Failing to hash into supersingular isogeny graphs
Abstract
An important open problem in supersingular isogenybased cryptography is to produce, without a trusted authority, concrete examples of "hard supersingular curves," that is, concrete supersingular curves for which computing the endomorphism ring is as difficult as it is for random supersingular curves. Or, even better, to produce a hash function to the vertices of the supersingular $\ell$isogeny graph which does not reveal the endomorphism ring, or a path to a curve of known endomorphism ring. Such a hash function would open up interesting cryptographic applications. In this paper, we document a number of (thus far) failed attempts to solve this problem, in the hopes that we may spur further research, and shed light on the challenges and obstacles to this endeavour. The mathematical approaches contained in this article include: (i) iterative rootfinding for the supersingular polynomial; (ii) gcd's of specialized modular polynomials; (iii) using division polynomials to create small systems of equations; (iv) taking random walks in the isogeny graph of abelian surfaces; and (v) using quantum random walks.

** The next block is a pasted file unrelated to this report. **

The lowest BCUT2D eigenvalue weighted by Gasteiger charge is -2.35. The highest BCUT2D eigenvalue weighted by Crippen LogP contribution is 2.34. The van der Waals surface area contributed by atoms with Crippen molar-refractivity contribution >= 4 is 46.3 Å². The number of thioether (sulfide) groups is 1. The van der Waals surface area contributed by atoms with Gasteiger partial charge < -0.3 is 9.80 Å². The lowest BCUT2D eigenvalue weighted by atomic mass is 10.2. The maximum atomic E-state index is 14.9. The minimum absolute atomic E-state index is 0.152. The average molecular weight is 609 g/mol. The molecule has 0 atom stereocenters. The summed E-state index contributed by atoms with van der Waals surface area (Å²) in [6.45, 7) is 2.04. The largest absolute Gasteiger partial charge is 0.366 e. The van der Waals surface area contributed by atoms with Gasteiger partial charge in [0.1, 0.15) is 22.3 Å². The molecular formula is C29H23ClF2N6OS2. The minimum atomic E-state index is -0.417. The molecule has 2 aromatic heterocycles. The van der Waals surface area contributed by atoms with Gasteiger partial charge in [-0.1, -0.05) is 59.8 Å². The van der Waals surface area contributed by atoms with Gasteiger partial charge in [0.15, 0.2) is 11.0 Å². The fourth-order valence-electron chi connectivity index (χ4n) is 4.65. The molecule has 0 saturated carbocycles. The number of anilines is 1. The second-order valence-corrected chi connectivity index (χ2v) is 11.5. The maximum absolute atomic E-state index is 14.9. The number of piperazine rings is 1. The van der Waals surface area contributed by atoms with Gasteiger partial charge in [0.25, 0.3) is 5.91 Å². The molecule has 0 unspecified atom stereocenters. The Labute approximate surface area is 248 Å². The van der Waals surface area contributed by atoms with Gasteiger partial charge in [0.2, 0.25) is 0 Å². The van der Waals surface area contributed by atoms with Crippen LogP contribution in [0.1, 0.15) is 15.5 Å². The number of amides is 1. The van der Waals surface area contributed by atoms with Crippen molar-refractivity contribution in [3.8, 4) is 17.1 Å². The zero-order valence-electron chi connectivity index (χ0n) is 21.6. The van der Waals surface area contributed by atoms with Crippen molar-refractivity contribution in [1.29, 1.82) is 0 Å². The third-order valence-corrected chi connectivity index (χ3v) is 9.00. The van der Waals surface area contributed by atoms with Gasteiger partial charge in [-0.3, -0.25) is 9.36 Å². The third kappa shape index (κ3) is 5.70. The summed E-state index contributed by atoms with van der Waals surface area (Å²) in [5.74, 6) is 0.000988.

Publication:

arXiv eprints
 Pub Date:
 April 2022
 arXiv:
 arXiv:2205.00135
 Bibcode:
 2022arXiv220500135B
 Keywords:

 Mathematics  Number Theory;
 Computer Science  Cryptography and Security;
 11G05;
 11T71;
 14G50;
 14K02;
 81P94;
 94A60;
 68Q12
 EPrint:
 31 pages, 7 figures